Monday, March 14, 2011

Exploring History in Plantation Letters

In the article "Exploring History in Plantation Letters," part of the March/April issue of Learning & Leading With Technology, the authors discuss the lack of primary sources that shed light the on the experience of enslaved peoples in the Antebellum South.  The faculty at North Carolina State University have begun digitizing documents that give a first-hand account of what life was like at that time, allowing students to access them online and learn more about slavery and its effect on the country.

Most of the documents come from the Cameron family papers, a family who regularly communicated with friends and business associates regarding their plantation.  A small portion of the more than 35,000 documents discuss what life was like for slaves on an Antebellum plantation.  So far, more than 100 letters have been uploaded to a site call the Plantation Letters and includes an interactive document viewer that allows students to browse and retrieve letters of interest using keywords such as childbirth, doctors, clothing, food, housing, transportation and more.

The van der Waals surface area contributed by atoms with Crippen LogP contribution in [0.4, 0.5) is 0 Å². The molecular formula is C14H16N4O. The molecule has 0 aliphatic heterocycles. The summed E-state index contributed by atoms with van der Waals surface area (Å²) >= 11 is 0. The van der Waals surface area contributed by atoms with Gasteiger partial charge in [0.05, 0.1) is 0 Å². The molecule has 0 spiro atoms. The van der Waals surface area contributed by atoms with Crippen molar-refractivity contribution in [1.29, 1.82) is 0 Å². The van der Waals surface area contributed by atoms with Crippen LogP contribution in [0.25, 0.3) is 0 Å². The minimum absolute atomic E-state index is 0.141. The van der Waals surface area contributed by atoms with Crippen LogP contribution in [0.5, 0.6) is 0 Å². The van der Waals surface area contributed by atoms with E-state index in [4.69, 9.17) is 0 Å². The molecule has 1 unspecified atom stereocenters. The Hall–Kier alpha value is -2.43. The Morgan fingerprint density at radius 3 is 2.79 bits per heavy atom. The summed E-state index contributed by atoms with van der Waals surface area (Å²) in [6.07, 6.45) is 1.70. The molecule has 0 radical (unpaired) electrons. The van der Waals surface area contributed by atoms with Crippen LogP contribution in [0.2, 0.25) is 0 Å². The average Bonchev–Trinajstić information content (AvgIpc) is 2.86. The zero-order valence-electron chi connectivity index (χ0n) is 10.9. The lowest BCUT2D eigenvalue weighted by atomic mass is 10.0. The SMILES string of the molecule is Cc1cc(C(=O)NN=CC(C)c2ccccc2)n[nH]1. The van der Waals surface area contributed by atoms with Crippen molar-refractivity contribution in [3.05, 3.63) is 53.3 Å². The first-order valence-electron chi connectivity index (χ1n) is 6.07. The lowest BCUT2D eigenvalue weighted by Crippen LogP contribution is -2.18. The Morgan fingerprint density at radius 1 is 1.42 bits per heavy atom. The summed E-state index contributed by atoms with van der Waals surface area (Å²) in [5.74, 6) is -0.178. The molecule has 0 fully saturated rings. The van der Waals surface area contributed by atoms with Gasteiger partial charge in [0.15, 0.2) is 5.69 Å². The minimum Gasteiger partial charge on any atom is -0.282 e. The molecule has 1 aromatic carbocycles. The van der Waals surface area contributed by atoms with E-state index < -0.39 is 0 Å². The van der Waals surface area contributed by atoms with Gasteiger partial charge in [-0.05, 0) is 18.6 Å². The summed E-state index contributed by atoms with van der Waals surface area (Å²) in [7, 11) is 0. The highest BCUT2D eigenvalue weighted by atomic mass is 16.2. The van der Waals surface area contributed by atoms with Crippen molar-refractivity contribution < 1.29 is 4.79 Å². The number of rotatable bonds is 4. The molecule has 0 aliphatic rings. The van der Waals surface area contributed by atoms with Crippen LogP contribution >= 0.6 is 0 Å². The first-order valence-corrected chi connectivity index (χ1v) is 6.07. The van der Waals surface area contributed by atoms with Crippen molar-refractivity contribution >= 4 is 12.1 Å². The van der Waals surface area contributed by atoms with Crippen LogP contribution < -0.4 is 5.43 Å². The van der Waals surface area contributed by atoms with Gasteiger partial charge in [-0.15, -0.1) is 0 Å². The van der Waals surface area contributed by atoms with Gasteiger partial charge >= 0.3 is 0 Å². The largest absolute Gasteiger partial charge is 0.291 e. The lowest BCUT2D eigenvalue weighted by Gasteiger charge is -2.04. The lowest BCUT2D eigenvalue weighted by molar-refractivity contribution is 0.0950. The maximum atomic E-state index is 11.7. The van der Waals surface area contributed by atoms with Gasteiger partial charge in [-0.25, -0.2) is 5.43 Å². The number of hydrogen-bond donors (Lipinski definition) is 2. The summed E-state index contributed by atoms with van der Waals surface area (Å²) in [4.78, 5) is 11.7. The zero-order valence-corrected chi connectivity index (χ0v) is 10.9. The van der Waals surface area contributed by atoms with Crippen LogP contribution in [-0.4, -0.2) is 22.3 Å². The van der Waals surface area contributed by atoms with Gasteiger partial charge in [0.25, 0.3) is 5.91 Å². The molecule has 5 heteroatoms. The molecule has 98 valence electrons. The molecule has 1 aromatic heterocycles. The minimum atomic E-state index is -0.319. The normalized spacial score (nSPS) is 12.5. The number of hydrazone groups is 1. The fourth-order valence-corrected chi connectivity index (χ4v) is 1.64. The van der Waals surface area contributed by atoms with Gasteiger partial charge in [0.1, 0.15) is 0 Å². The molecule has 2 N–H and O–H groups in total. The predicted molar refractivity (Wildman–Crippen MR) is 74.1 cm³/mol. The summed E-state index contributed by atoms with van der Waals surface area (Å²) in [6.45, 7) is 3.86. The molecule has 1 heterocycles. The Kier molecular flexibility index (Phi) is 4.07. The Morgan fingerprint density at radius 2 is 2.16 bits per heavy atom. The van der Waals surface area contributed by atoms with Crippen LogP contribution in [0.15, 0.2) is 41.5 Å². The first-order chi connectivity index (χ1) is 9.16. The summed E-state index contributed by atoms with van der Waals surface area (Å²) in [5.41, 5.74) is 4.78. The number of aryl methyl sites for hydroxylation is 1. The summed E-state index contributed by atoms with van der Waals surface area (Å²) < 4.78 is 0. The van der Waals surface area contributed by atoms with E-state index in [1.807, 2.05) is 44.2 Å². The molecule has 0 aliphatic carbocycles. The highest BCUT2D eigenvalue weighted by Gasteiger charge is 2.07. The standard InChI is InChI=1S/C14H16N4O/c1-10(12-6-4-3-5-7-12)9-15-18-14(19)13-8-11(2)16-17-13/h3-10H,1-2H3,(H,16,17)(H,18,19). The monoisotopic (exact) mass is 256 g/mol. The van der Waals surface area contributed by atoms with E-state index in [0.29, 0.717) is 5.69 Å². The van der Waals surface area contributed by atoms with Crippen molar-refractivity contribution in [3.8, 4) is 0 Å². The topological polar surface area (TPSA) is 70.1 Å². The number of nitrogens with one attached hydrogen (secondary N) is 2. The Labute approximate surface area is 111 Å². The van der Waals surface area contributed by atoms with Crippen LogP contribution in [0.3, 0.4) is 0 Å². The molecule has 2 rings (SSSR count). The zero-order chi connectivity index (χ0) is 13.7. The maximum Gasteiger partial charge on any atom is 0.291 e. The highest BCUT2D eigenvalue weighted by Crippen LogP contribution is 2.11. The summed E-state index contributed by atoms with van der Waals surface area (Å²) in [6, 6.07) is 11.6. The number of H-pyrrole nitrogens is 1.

The document viewer allows users to see a photograph of the original letter and a transcribed copy.  The goal of the project, according to the authors, is "to enable students to conduct historical inquiries on a variety of topics using contemporary tools" (Oliver & Lee 2011, p. 2).  The site also includes links for teachers to existing lesson plans to help them use standards for "promoting and assessing students' historical think in six core areas: establishing historical significance, using primary source evidence, identifying continuity and change, analyzing cause and consequence, taking historical perspectives, and understanding moral dimensions of history" (Oliver & Lee 2011, p. 2).

This sounds like an excellent way to incorporate technology into the study of history.  Being able to access primary source material online helps bring the past to life and can build a connection between students and the material they are studying.  The more projects such as Plantation Letters that are available, the more students can feel closer to the past.

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